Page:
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Abu Dhabi, UAEThursday 13 December 2018

After last week's events in London, are we getting inured to terrorist attacks?

There is a new sense of resignation about the fragility of urban life. Politicians no longer even pretend that future attacks can be prevented, writes Rashmee Roshan Lall

There was little evidence in the study to link terror attacks, such as the one carried out on Las Ramblas in Barcelona in August, to the influx of asylum seekers into Europe and North America. Susana Vera / Reuters
There was little evidence in the study to link terror attacks, such as the one carried out on Las Ramblas in Barcelona in August, to the influx of asylum seekers into Europe and North America. Susana Vera / Reuters

Is terrorism no longer big news unless it takes a spectacularly different form or a devastating toll? One might conclude as much after the recent crude bomb attack on London’s public transport system.

The bomb-in-a-bucket, which injured 30 and caused a minor stampede, made international headlines for just a few hours. Then the world – and Britain – briskly moved on. The United Kingdom lowered its terrorism threat level from critical to severe within 48 hours of the attack. The British media went back to reporting on the political shenanigans over Brexit and London Fashion Week nonchalantly sashayed off to a bright and buzzy start.

Contrast that with July 7, 2005, when London suffered one of the worst terrorist attacks in its history. Four bombs were detonated in the morning rush hour, killing 52 and injuring more than 700. The attack came to be called 7/7 in the style of 9/11, which was seen as a seminal event. It left Britain feeling besieged, traumatised and grimly determined to fight the so-called “war on terror”. It took a while and a lot of doing for normal life to resume and it wasn’t just because 7/7 was on a horrific scale.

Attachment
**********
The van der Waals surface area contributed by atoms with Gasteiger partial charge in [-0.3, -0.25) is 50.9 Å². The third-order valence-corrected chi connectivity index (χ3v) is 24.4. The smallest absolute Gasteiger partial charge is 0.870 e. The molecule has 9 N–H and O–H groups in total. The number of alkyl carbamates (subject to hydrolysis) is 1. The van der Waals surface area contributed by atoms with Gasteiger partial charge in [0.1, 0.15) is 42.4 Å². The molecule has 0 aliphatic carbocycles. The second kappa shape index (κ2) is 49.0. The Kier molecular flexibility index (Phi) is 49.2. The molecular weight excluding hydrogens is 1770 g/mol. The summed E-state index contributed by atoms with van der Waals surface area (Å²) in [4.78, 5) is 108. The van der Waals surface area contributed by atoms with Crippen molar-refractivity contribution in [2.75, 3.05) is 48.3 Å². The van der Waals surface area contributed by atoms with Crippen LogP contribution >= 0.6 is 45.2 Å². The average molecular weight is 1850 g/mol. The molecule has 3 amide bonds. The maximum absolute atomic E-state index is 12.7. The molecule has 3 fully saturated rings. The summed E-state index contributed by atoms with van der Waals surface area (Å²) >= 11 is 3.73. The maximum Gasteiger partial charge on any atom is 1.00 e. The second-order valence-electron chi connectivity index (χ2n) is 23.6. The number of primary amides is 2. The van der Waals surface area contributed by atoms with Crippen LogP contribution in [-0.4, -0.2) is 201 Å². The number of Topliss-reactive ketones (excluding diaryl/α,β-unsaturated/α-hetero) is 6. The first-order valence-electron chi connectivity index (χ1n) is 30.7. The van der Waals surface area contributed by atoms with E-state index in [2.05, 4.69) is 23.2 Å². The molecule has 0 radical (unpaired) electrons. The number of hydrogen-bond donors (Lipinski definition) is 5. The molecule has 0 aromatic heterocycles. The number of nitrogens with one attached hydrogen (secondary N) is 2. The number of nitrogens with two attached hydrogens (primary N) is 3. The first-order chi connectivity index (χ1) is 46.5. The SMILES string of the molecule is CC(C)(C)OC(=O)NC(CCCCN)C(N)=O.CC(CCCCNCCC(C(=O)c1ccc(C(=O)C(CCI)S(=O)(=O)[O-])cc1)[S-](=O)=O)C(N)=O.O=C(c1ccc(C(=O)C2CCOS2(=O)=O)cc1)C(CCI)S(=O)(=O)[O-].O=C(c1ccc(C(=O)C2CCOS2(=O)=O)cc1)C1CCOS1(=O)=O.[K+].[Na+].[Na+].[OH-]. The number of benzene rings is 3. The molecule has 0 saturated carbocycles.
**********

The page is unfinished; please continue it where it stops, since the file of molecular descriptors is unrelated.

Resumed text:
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Is fear now just a fact of modern life?

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Are we getting inured to terrorist attacks? Britain has suffered five this year. France has had seven, most of them relatively inconsequential. Spain, Sweden, Germany and Belgium have each had one of varying sophistication and impact. Last year was far worse for Belgium, Germany and France. And the year before that was pretty horrific for France.

For most people, all the attacks are fusing into one amorphous mass labeled “horrible, but that’s life”. The frequency and serial nature of the attacks mean that most people, except for survivors or the bereaved, no longer remember them clearly. They lack specificity and consequently, no longer have the capacity to inspire fear.

Instead, there is a new sense of resignation about the uncertainty and fragility of urban life. Politicians no longer even pretend that future attacks can be prevented. And ordinary people no longer expect cast-iron assurances of safety for themselves and their loved ones.